‘Queen of the Night’ producer Randy Weiner on making immersive theater
Every night, at the new immersive theater show “Queen of the Night,” an audience member takes a bath with Pamina, the daughter of the Queen.“An audience member goes back there [to Pamina’s chamber] and takes a bath,” explains producer Randy Weiner. “Pamina’s there just to do it for that one person, and that’s awesome. The whole goal of this is to open people up to new experiences. The things people do during the show are amazing.”
Weiner produced “Sleep No More,” the hit show that put immersive theater on the map in New York, and he co-founded The Box, a Lower East Side nightclub that is infamous for its edgy nightly cabaret show. Now, he’s bringing his magic to the basement of the Paramount Hotel with a show loosely based on “The Magic Flute.” Audience members are invited guests at Pamina’s lavish but dark debutante ball.
Weiner’s strategy when conceptualizing “Queen of the Night” was to get a top-notch team first and hammer out the details later. “We decided we were going to get the absolute best in the world and make this a jewel in New York City and somehow convince all of these people to work together,” says Weiner. “We had this room of amazingly creative people, and I knew it was going to be epic.” The team includes all-stars from the art and design community, like fashion designer Thom Browne; set and scent designer Douglas Little, who designs windows at Bergdorf Goodman; Tony Award-winning set designer Christine Jones; W Magazine stylist Giovanna Battaglia; and food artist Jennifer Rubell.
Weiner says he knew once he had the right team together, he just needed a good idea to create something spectacular. “I got inspired to choose something as a jumping-off point from an opera canon, and I was interested in ‘The Magic Flute’ because it has a secret society and we were in a basement, so it felt like we were entering a different world,” says Weiner.
“A different world” is an apt description for the Diamond Horseshoe. The entrance and staircase leading down to the Diamond Horseshoe is in total disarray, with debris and fallen ropes and chandeliers dotting the crumbling staircase. But the unglamorous descent makes it all the more jaw-dropping when the door opens to the stunning set that combines the dark, overt sexuality of “Eyes Wide Shut” with the fantastical sensory overload of “Alice in Wonderland.”
The decrepit staircase is a nod to the Diamond Horseshoe’s dormancy for the past 60 years. Just a year ago, the Diamond Horseshoe was nothing. The nightclub in the basement of the Paramount had its heyday in the 1940s and then was left to decay. “For 15 years, it was the hottest spot in New York — and then 60 years ago it stopped and basically the place has been abandoned since then,” says Weiner.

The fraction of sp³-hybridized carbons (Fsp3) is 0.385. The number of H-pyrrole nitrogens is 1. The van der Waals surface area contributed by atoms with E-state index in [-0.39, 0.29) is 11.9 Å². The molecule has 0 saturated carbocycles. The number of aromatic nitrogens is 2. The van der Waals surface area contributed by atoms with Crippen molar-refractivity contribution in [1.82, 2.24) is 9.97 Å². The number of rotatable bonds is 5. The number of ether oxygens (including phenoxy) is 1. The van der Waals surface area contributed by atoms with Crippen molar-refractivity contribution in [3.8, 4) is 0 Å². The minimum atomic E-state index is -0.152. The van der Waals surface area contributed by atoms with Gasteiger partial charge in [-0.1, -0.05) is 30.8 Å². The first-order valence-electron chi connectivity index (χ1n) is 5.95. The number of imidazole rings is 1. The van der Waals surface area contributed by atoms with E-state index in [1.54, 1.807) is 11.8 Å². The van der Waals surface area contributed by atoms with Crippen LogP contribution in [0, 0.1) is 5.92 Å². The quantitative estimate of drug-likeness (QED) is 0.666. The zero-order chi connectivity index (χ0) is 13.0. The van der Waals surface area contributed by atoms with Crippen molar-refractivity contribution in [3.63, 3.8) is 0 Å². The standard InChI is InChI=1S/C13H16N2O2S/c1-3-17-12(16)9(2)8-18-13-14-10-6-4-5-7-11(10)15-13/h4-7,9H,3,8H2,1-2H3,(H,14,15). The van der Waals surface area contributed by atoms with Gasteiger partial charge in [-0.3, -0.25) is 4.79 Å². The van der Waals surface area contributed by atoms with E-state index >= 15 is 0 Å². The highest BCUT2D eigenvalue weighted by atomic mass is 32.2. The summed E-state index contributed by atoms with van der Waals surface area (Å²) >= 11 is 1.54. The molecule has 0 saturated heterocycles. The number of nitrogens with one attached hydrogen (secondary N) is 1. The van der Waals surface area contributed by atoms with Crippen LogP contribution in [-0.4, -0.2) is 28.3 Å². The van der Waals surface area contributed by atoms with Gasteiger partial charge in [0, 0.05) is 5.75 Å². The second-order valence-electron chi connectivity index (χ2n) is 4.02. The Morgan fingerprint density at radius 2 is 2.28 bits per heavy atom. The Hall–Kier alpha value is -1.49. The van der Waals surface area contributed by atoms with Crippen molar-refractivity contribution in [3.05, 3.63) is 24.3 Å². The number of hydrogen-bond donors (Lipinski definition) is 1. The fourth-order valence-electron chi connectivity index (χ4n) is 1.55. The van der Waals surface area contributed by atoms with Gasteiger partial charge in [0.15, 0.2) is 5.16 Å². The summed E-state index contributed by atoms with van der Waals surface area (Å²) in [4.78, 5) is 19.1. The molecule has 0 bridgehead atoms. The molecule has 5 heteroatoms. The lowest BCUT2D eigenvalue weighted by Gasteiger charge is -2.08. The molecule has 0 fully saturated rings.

Weiner jumped at the chance to take over the space when Aby Rosen, owner of the Paramount Hotel, decided to do something with the basement. “We got him excited because we said we wanted to bring back dinner theater to New York, where it’s not dinner theater – where it feels like a fully integrated experience for the senses,” explains Weiner.
As at “Sleep No More,” audience members are encouraged to explore the set of “Queen of the Night” before they sit to dinner and a show. The gorgeous basement is filled with secret chambers and interactive experiences that vary for each guest – like a private dance from the Queen herself. Even dinner is an interactive performance with dancers serving attendees birdcages of lobster or whole suckling pigs. The show features spectacular acrobatics and dance performances from Katherine Crockett, principal dancer at the Martha Graham Dance Company, and members of the world-class Montreal-based circus troupe, Les 7 Doigts de la Main.
Weiner says the performers are just as enthralled by the one-on-one interactions as the audience members are. “Zhengqi [Xin] does all this stuff with people in private rooms, and it’s an incredible experience for him because he’s usually just the guy who jumps through hoops,” says Weiner. “Who would have a circus performer doing a soliloquy? They love it.”
Weiner says teamwork has been key to the show’s success. “Everyone checked everything at the door and our circus performers are carrying food – enormous suckling pigs – now,” he says. “We all go back to our lives after this. You’re going back to the circus and you’re going back to Bergdorf Goodman, so we said let’s start from scratch and do the coolest thing we can do.”